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In depression, the placebo also rises

Placebos–medical treatments that contain no active ingredients–have triggered an outbreak of controversy (SN: 2/03/01, p. 74: Medicinal Mimicry). Some researchers regard placebos as surprisingly powerful, at least when given to people who believe in their effectiveness. Other scientists say that studies have yet to confirm the value of placebos in treating any illness.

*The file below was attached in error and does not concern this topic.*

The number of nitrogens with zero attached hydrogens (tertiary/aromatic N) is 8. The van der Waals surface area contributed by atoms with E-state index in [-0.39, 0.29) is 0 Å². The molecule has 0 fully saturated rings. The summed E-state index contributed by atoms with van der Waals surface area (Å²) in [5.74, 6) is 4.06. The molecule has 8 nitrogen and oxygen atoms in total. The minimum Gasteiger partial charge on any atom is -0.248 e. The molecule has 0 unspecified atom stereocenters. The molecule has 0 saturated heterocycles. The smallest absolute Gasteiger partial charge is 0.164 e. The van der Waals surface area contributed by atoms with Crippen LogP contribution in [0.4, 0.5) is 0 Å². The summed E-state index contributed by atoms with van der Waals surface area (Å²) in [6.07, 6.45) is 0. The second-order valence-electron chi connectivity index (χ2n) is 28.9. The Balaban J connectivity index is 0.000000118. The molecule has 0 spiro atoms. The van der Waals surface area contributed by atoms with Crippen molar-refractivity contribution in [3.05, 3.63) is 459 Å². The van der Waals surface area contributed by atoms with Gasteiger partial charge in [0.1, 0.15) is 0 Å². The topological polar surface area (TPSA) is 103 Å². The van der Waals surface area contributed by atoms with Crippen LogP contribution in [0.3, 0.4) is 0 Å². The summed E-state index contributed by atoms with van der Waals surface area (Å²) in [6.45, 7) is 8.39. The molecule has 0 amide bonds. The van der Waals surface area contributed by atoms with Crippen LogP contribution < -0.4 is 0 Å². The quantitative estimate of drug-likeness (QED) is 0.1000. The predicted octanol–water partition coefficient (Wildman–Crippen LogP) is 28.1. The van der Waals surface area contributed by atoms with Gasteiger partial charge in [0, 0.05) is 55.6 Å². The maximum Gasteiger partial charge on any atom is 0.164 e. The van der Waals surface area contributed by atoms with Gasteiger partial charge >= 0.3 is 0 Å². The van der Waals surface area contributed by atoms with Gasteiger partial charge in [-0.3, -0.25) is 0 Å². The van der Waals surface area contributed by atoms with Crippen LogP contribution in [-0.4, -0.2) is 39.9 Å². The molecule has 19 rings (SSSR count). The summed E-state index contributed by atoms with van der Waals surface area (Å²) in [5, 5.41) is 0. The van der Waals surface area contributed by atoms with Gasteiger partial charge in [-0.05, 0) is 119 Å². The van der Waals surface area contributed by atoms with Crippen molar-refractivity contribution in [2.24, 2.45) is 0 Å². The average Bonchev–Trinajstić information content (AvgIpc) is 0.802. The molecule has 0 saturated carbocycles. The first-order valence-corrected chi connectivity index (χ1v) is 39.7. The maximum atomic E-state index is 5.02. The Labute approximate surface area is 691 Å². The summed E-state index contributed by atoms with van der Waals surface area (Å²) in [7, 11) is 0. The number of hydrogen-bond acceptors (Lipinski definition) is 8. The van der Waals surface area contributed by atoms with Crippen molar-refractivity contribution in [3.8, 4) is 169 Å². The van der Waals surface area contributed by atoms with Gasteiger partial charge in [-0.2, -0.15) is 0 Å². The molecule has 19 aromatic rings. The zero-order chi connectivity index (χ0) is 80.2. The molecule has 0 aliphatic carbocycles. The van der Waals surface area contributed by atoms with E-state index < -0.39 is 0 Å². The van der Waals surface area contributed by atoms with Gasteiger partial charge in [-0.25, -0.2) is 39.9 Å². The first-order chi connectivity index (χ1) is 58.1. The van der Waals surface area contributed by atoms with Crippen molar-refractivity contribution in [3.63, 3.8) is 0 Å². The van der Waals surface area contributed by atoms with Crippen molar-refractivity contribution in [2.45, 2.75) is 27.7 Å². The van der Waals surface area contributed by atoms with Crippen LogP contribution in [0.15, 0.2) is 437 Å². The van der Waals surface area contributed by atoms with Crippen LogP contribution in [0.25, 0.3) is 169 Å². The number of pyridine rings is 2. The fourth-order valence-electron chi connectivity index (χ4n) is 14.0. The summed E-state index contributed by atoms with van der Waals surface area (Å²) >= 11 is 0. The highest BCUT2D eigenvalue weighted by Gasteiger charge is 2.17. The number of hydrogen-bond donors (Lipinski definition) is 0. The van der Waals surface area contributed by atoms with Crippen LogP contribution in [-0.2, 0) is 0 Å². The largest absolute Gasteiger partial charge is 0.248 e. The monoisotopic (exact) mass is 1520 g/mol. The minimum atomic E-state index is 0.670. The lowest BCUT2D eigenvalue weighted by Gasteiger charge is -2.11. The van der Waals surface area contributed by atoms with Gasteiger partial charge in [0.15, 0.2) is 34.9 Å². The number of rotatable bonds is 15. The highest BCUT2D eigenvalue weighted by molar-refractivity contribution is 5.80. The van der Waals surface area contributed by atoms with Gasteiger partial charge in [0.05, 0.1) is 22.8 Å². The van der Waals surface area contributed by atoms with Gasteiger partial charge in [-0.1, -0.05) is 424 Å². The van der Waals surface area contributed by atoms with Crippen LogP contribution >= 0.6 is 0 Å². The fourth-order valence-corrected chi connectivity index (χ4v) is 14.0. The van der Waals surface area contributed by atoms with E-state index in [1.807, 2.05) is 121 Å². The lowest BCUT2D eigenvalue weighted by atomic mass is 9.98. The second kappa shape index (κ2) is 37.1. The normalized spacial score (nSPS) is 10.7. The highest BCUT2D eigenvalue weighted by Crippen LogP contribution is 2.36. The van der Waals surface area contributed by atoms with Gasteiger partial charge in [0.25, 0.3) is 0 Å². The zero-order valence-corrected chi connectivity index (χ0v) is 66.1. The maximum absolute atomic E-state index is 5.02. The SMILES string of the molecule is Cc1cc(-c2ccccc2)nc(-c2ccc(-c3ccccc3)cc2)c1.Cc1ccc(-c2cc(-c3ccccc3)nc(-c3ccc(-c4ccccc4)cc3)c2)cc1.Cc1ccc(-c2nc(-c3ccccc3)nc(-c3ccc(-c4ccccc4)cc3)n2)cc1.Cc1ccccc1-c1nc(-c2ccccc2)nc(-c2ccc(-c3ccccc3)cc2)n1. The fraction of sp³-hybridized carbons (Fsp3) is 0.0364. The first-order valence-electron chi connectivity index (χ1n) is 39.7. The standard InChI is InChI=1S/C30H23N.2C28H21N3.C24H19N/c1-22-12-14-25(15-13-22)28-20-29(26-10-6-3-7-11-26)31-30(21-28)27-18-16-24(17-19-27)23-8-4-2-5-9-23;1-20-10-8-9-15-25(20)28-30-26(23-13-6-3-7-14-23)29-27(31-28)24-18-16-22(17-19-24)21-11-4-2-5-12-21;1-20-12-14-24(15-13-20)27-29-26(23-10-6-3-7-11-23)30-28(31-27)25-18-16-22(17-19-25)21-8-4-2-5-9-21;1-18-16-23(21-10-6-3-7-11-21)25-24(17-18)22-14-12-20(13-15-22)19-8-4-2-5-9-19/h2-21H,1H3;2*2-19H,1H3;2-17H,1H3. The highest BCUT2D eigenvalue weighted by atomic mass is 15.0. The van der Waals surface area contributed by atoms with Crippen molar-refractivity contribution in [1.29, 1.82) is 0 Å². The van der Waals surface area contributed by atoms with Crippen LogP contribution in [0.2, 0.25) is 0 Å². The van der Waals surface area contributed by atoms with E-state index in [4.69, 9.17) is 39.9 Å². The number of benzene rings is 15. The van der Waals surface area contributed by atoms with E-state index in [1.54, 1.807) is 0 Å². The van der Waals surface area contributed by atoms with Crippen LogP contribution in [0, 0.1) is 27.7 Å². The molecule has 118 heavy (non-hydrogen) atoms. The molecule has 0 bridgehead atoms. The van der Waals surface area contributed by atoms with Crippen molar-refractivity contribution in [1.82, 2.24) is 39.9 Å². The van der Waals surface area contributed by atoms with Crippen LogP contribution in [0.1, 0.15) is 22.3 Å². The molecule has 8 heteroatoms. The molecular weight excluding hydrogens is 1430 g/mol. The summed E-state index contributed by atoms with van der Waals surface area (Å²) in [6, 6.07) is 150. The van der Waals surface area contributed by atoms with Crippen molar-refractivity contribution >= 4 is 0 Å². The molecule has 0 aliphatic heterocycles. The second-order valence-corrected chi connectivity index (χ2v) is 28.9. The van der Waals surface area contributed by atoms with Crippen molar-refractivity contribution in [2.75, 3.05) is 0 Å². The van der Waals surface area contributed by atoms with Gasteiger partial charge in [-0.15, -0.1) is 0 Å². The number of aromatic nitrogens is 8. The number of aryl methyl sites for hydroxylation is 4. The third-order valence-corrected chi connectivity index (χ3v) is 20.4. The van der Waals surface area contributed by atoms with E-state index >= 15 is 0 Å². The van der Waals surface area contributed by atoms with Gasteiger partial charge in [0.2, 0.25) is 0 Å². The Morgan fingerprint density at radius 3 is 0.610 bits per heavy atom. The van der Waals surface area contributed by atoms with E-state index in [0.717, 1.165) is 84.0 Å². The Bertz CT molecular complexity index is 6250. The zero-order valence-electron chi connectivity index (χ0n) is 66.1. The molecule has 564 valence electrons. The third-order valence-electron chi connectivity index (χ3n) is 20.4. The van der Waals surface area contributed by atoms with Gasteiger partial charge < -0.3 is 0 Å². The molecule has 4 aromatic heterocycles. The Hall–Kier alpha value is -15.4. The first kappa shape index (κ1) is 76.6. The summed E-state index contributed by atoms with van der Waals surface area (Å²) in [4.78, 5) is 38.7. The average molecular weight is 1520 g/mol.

A new study, published in the May American Journal of Psychiatry, offers ammunition to the pro-placebo crowd. In a small group of depressed patients, those whose condition improved after taking placebo pills for 6 weeks displayed many of the same brain changes observed in people who benefited from an antidepressant drug, report psychiatrist Helen Mayberg of the University of Toronto and her coworkers.

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